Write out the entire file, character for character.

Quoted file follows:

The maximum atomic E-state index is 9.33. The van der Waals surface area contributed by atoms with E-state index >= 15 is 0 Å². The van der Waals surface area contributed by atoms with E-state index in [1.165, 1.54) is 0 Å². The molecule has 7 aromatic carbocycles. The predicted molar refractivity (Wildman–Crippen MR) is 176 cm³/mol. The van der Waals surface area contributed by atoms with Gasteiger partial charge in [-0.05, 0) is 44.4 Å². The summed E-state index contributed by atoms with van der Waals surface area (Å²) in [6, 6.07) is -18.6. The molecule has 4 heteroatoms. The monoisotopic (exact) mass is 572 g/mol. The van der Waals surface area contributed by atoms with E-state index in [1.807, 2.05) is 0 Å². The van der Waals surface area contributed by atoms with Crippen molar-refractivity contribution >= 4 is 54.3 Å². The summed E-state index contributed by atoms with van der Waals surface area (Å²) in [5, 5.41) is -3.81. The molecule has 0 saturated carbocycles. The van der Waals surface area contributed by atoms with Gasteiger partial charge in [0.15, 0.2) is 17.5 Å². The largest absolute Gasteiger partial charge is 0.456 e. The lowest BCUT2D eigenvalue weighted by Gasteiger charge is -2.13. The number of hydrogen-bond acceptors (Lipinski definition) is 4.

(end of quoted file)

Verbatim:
The maximum atomic E-state index is 9.33. The van der Waals surface area contributed by atoms with E-state index >= 15 is 0 Å². The van der Waals surface area contributed by atoms with E-state index in [1.165, 1.54) is 0 Å². The molecule has 7 aromatic carbocycles. The predicted molar refractivity (Wildman–Crippen MR) is 176 cm³/mol. The van der Waals surface area contributed by atoms with Gasteiger partial charge in [-0.05, 0) is 44.4 Å². The summed E-state index contributed by atoms with van der Waals surface area (Å²) in [6, 6.07) is -18.6. The molecule has 4 heteroatoms. The monoisotopic (exact) mass is 572 g/mol. The van der Waals surface area contributed by atoms with E-state index in [1.807, 2.05) is 0 Å². The van der Waals surface area contributed by atoms with Crippen molar-refractivity contribution >= 4 is 54.3 Å². The summed E-state index contributed by atoms with van der Waals surface area (Å²) in [5, 5.41) is -3.81. The molecule has 0 saturated carbocycles. The van der Waals surface area contributed by atoms with Gasteiger partial charge in [0.15, 0.2) is 17.5 Å². The largest absolute Gasteiger partial charge is 0.456 e. The lowest BCUT2D eigenvalue weighted by Gasteiger charge is -2.13. The number of hydrogen-bond acceptors (Lipinski definition) is 4.